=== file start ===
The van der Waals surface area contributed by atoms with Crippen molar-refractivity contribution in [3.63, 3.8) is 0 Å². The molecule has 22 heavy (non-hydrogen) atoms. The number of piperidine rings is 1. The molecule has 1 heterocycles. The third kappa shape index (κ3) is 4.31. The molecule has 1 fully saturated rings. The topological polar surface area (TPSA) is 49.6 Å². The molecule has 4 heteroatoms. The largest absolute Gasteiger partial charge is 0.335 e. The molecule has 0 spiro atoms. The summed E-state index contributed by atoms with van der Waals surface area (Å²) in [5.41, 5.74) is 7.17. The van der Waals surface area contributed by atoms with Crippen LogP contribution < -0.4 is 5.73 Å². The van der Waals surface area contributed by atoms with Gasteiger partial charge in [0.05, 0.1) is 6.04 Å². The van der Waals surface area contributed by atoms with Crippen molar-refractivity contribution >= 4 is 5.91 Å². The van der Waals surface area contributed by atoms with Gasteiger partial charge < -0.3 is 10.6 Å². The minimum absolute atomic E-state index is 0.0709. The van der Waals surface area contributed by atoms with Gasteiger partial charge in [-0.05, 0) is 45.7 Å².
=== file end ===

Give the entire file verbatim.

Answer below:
The van der Waals surface area contributed by atoms with Crippen molar-refractivity contribution in [3.63, 3.8) is 0 Å². The molecule has 22 heavy (non-hydrogen) atoms. The number of piperidine rings is 1. The molecule has 1 heterocycles. The third kappa shape index (κ3) is 4.31. The molecule has 1 fully saturated rings. The topological polar surface area (TPSA) is 49.6 Å². The molecule has 4 heteroatoms. The largest absolute Gasteiger partial charge is 0.335 e. The molecule has 0 spiro atoms. The summed E-state index contributed by atoms with van der Waals surface area (Å²) in [5.41, 5.74) is 7.17. The van der Waals surface area contributed by atoms with Crippen LogP contribution < -0.4 is 5.73 Å². The van der Waals surface area contributed by atoms with Gasteiger partial charge in [0.05, 0.1) is 6.04 Å². The van der Waals surface area contributed by atoms with Crippen molar-refractivity contribution >= 4 is 5.91 Å². The van der Waals surface area contributed by atoms with Gasteiger partial charge < -0.3 is 10.6 Å². The minimum absolute atomic E-state index is 0.0709. The van der Waals surface area contributed by atoms with Gasteiger partial charge in [-0.05, 0) is 45.7 Å².